A dear friend of mine climbed Mt. Hood last night. He started just before midnight, and at 5:30 a.m. texted me a picture of him standing on top of Oregon.
The morning light lit one side of his face. The colors on the horizon were evidence of dawn; the snow on the mountain, a testament to the cold. It looked beautiful, and I sat in bed, looking at my phone, remembering the world.
As I gazed down, my baby stretched awake, and I thought about our life together. Since my child arrived, I have had a tremendous amount of support. Though I am doing much on my own, there’s no way that I could do this alone, and I’ve gained new appreciation for the complexities of parenthood. There are constant decisions, constant changes, constant new challenges. I am in love with my baby, and I am in love with this process; it’s unlike anything else I’ve experienced.
I was talking with a friend last night about it all. I shared how there were things at the beginning that seemed impossible, whether that was the concept of breastfeeding, or the sheer number of diaper changes, or learning how to put my child into a new carrier, or any other number of things. Time has faded those challenges into everyday happenings, but there are always new ones to take their place. How do I make baby food? When do I buy a new car seat? Should I put him in my hiking backpack or wait a bit longer?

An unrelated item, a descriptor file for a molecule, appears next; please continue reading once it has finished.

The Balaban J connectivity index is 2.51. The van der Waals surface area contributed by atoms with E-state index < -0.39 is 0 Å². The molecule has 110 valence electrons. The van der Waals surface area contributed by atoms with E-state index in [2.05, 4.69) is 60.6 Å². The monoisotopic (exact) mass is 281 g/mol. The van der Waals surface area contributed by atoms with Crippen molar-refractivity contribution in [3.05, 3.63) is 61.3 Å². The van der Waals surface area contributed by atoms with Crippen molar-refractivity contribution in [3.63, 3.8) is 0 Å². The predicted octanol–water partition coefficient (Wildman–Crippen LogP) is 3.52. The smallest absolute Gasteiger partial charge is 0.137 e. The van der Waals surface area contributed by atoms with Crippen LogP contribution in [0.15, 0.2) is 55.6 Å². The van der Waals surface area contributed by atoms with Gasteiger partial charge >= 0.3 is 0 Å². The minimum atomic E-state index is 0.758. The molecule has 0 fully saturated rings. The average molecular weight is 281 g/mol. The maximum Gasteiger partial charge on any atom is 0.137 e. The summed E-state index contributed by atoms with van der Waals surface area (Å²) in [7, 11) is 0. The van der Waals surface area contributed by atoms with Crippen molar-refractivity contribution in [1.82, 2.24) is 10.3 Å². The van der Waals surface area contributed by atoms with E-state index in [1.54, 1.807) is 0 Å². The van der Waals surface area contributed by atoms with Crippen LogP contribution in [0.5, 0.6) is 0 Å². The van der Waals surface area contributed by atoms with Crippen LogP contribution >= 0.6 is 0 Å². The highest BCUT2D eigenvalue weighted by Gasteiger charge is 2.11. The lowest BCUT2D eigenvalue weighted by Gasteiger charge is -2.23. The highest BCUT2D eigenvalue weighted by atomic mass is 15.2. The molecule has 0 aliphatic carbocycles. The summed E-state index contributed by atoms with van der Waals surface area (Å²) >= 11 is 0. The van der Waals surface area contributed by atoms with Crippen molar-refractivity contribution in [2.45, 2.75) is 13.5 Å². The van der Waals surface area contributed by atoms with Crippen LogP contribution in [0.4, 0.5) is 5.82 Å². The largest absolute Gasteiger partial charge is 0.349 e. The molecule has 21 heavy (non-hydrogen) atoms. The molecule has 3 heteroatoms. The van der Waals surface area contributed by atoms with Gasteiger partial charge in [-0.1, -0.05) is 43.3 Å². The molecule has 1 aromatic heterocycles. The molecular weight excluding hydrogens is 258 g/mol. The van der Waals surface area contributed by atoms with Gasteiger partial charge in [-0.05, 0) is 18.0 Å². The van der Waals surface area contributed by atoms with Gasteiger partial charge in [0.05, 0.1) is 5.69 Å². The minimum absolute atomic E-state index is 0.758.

Simultaneously, there are the things that have seemed daunting on a larger scale, that take more intention for me to overcome: taking the baby and the puppies out at the same time first thing in the morning; building up a store of breastmilk in the freezer; putting up the beach tent by myself. I don’t think these are the same for all parents; I’m guessing we each have our particular challenges.
Whatever they are, I want to be conscious of working to become confident whenever I can. Parenting, it seems, is continually a tightrope of educated guesses, experiments, confidence, and humility, all wrapped up in a wild ride of discovery and joy.
This morning, after my sweet little one awoke, I told him about our favorite mountain climber. After a serious discussion of smiles and sticking out tongues, we agreed: we can do hard things, too. So, I fed him. I got us both dressed. I put in my contacts, brushed my teeth, slid on my shoes. I strapped my baby to my chest and hooked my puppies up to their harnesses. And I walked out the door with my crew surrounding me.
It may not be an 11,000-foot mountain, but somehow – puppies trotting alongside me, baby looking around, the town waking up in the background – in my own little way, I felt on top of the world anyway.